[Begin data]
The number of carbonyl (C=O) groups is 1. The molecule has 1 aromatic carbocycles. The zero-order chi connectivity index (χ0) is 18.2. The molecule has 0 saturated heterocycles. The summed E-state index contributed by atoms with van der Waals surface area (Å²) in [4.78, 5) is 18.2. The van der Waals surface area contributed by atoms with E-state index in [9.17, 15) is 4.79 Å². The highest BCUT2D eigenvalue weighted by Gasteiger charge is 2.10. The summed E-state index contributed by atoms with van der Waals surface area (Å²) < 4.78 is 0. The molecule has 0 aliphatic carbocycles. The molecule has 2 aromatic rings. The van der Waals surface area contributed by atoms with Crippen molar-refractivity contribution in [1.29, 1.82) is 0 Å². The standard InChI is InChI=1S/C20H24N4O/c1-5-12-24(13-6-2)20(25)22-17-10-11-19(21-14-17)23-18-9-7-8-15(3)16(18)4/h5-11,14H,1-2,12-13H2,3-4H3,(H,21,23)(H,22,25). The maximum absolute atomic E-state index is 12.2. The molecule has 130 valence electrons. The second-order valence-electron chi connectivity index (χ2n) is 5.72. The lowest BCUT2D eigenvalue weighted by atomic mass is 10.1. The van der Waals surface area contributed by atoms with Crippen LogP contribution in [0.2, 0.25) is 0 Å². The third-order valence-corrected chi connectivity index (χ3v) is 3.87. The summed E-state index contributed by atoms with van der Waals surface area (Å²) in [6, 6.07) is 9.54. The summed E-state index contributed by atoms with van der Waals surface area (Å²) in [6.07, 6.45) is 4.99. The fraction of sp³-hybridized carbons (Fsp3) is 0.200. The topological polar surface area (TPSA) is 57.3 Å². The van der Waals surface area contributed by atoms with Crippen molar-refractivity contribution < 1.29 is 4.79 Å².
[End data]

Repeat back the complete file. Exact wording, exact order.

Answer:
The number of carbonyl (C=O) groups is 1. The molecule has 1 aromatic carbocycles. The zero-order chi connectivity index (χ0) is 18.2. The molecule has 0 saturated heterocycles. The summed E-state index contributed by atoms with van der Waals surface area (Å²) in [4.78, 5) is 18.2. The van der Waals surface area contributed by atoms with E-state index in [9.17, 15) is 4.79 Å². The highest BCUT2D eigenvalue weighted by Gasteiger charge is 2.10. The summed E-state index contributed by atoms with van der Waals surface area (Å²) < 4.78 is 0. The molecule has 0 aliphatic carbocycles. The molecule has 2 aromatic rings. The van der Waals surface area contributed by atoms with Crippen molar-refractivity contribution in [1.29, 1.82) is 0 Å². The standard InChI is InChI=1S/C20H24N4O/c1-5-12-24(13-6-2)20(25)22-17-10-11-19(21-14-17)23-18-9-7-8-15(3)16(18)4/h5-11,14H,1-2,12-13H2,3-4H3,(H,21,23)(H,22,25). The maximum absolute atomic E-state index is 12.2. The molecule has 130 valence electrons. The second-order valence-electron chi connectivity index (χ2n) is 5.72. The lowest BCUT2D eigenvalue weighted by atomic mass is 10.1. The van der Waals surface area contributed by atoms with Crippen LogP contribution in [0.2, 0.25) is 0 Å². The third-order valence-corrected chi connectivity index (χ3v) is 3.87. The summed E-state index contributed by atoms with van der Waals surface area (Å²) in [6, 6.07) is 9.54. The summed E-state index contributed by atoms with van der Waals surface area (Å²) in [6.07, 6.45) is 4.99. The fraction of sp³-hybridized carbons (Fsp3) is 0.200. The topological polar surface area (TPSA) is 57.3 Å². The van der Waals surface area contributed by atoms with Crippen molar-refractivity contribution < 1.29 is 4.79 Å².